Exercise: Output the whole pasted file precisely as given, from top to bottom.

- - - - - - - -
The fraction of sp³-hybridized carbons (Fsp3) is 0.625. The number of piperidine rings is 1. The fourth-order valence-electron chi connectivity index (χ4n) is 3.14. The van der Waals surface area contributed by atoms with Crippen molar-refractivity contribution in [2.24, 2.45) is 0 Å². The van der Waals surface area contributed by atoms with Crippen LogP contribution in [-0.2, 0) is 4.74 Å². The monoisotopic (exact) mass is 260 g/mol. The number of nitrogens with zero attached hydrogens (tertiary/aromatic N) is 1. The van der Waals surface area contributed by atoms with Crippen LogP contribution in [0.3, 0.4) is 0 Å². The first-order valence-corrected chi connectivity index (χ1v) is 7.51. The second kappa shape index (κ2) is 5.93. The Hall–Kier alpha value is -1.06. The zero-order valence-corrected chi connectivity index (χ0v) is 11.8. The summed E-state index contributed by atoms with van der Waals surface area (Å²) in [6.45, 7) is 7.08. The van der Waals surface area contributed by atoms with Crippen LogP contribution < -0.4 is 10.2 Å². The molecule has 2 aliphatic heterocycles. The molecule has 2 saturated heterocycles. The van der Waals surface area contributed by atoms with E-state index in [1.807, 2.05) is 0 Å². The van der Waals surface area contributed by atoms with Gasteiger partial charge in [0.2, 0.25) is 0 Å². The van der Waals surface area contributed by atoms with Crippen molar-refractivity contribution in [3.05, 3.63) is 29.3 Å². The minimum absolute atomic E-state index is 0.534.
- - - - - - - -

The fraction of sp³-hybridized carbons (Fsp3) is 0.625. The number of piperidine rings is 1. The fourth-order valence-electron chi connectivity index (χ4n) is 3.14. The van der Waals surface area contributed by atoms with Crippen molar-refractivity contribution in [2.24, 2.45) is 0 Å². The van der Waals surface area contributed by atoms with Crippen LogP contribution in [-0.2, 0) is 4.74 Å². The monoisotopic (exact) mass is 260 g/mol. The number of nitrogens with zero attached hydrogens (tertiary/aromatic N) is 1. The van der Waals surface area contributed by atoms with Crippen LogP contribution in [0.3, 0.4) is 0 Å². The first-order valence-corrected chi connectivity index (χ1v) is 7.51. The second kappa shape index (κ2) is 5.93. The Hall–Kier alpha value is -1.06. The zero-order valence-corrected chi connectivity index (χ0v) is 11.8. The summed E-state index contributed by atoms with van der Waals surface area (Å²) in [6.45, 7) is 7.08. The van der Waals surface area contributed by atoms with Crippen LogP contribution < -0.4 is 10.2 Å². The molecule has 2 aliphatic heterocycles. The molecule has 2 saturated heterocycles. The van der Waals surface area contributed by atoms with E-state index in [1.807, 2.05) is 0 Å². The van der Waals surface area contributed by atoms with Gasteiger partial charge in [0.2, 0.25) is 0 Å². The van der Waals surface area contributed by atoms with Crippen molar-refractivity contribution in [3.05, 3.63) is 29.3 Å². The minimum absolute atomic E-state index is 0.534.